The Housing and Development Board (HDB) was established in 1960 to oversee the construction of public housing. By the 1980s, more than 80% of Singaporeans lived in HDB flats. This approach to public housing was innovative in many ways, including the use of prefabricated building components to speed up construction, the creation of high-density but liveable communities, and the provision of public amenities such as schools, parks, and community centres. The focus was on providing residents with homes. By 1990, 88% of residents owned their homes, and the number has stabilised at around 90%, one of the highest home-ownership rates in the world.
A strong focus on protecting the environment meant attempts were made to limit air pollution and increase green cover across the city. This, coupled with Singapore’s early investment in essential infrastructure, like public transport, sewers, water and electricity, enabled it to transform into a first-world city in a short period.
In more recent times, Singapore has adopted a smart city model, which describes a city that uses technology and data to improve the quality of life for its residents by making the city efficient, sustainable, and liveable. A smart city incorporates a variety of technologies in its design, such as sensors, data analytics, Internet of Things (IoT) devices, and artificial intelligence (AI) systems, to collect and analyse data about the city’s infrastructure, environment, and residents. This data can be used to make informed decisions about how to improve city services, reduce energy consumption, optimise transport systems, and enhance public safety, among other things.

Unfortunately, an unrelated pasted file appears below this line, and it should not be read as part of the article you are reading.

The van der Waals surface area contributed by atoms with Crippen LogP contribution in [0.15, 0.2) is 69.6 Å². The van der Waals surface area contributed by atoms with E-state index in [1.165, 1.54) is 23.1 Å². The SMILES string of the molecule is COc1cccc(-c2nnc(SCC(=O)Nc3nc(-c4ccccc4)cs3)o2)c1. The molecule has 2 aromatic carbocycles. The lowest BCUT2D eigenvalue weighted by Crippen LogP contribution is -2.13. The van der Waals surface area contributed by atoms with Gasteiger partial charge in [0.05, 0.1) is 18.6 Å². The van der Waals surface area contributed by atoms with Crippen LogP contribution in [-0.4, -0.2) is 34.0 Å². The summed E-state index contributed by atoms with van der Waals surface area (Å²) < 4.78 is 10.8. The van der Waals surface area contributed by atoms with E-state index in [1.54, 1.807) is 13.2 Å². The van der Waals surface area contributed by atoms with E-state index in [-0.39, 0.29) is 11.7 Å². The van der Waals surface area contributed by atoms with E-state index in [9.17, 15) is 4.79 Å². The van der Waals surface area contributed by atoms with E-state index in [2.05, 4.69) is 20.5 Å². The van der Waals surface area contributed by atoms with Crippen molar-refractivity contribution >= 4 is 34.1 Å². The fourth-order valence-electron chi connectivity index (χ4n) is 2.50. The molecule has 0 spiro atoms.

As noted by researchers Sarah Colenbrander and Ian Palmer, African cities will gain a billion new residents by 2050. But local authorities across the continent don’t have the resources, powers or skill sets to meet the growing demand for housing and services. Against this backdrop, what lessons do the examples of Medellín and Singapore offer for African cities?
Five key learnings stand out. First, to become a competitive, efficient, and equitable economy with a harmonious society requires good governance and efficient public administration, supported by resilient public and private institutions. There is quite clearly no substitute for political will and bold, visionary leadership. African cities have a long way to go in this regard. Barring a few exceptions, the quality of political and technocratic leadership both at a state and local level is simply not fit for purpose and will need to be significantly upgraded.
Second, African cities must embrace technology. This argument is compellingly made by the collaborative African research hub, Intelliverse AI, which argues that in African cities, “the amalgamation of rapid population growth, limited resources, and outdated infrastructure has given rise to complex challenges. From sprawling traffic congestion to energy inefficiencies and strained public services, the urban fabric has become a canvas awaiting the strokes of innovation. This is precisely where the promise of AI becomes compelling – not merely as a technological novelty but as a strategic force capable of reshaping the very essence of urban living.”
There are clear examples of how such tools are already employed in some cities. Cape Town’s open data portal stands out; through this, all data recorded in the city is made publicly available to its citizens. Furthermore, in response to water scarcity challenges, Cape Town now uses AI to monitor water usage patterns, predict shortages, and optimise distribution, thus enhancing its water conservation efforts.